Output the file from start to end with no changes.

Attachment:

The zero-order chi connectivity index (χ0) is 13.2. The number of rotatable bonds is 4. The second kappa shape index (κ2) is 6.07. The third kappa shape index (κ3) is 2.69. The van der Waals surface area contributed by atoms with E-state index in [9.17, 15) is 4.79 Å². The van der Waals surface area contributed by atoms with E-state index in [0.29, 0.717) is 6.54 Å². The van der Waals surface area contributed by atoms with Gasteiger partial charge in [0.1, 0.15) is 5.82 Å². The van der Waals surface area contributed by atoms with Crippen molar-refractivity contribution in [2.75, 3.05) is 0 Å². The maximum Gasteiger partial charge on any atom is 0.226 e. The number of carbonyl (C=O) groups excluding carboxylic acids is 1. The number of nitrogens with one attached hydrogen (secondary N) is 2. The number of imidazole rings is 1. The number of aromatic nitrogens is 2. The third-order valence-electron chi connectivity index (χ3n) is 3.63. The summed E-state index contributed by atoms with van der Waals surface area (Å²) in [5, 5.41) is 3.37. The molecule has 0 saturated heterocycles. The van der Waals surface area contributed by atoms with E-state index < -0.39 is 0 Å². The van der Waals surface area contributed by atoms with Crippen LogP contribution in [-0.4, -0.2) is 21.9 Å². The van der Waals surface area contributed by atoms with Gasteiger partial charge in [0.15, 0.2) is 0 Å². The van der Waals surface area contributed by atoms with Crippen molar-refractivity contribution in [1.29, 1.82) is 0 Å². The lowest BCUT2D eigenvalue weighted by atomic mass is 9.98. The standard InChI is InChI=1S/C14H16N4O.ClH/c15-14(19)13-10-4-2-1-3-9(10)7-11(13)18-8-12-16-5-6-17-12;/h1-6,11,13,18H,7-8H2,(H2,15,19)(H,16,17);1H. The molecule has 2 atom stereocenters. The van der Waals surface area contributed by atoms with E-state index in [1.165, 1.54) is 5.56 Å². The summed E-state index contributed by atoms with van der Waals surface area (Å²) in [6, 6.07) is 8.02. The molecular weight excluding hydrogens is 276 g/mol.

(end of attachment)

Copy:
The zero-order chi connectivity index (χ0) is 13.2. The number of rotatable bonds is 4. The second kappa shape index (κ2) is 6.07. The third kappa shape index (κ3) is 2.69. The van der Waals surface area contributed by atoms with E-state index in [9.17, 15) is 4.79 Å². The van der Waals surface area contributed by atoms with E-state index in [0.29, 0.717) is 6.54 Å². The van der Waals surface area contributed by atoms with Gasteiger partial charge in [0.1, 0.15) is 5.82 Å². The van der Waals surface area contributed by atoms with Crippen molar-refractivity contribution in [2.75, 3.05) is 0 Å². The maximum Gasteiger partial charge on any atom is 0.226 e. The number of carbonyl (C=O) groups excluding carboxylic acids is 1. The number of nitrogens with one attached hydrogen (secondary N) is 2. The number of imidazole rings is 1. The number of aromatic nitrogens is 2. The third-order valence-electron chi connectivity index (χ3n) is 3.63. The summed E-state index contributed by atoms with van der Waals surface area (Å²) in [5, 5.41) is 3.37. The molecule has 0 saturated heterocycles. The van der Waals surface area contributed by atoms with E-state index < -0.39 is 0 Å². The van der Waals surface area contributed by atoms with Crippen LogP contribution in [-0.4, -0.2) is 21.9 Å². The van der Waals surface area contributed by atoms with Gasteiger partial charge in [0.15, 0.2) is 0 Å². The van der Waals surface area contributed by atoms with Crippen molar-refractivity contribution in [1.29, 1.82) is 0 Å². The lowest BCUT2D eigenvalue weighted by atomic mass is 9.98. The standard InChI is InChI=1S/C14H16N4O.ClH/c15-14(19)13-10-4-2-1-3-9(10)7-11(13)18-8-12-16-5-6-17-12;/h1-6,11,13,18H,7-8H2,(H2,15,19)(H,16,17);1H. The molecule has 2 atom stereocenters. The van der Waals surface area contributed by atoms with E-state index in [1.165, 1.54) is 5.56 Å². The summed E-state index contributed by atoms with van der Waals surface area (Å²) in [6, 6.07) is 8.02. The molecular weight excluding hydrogens is 276 g/mol.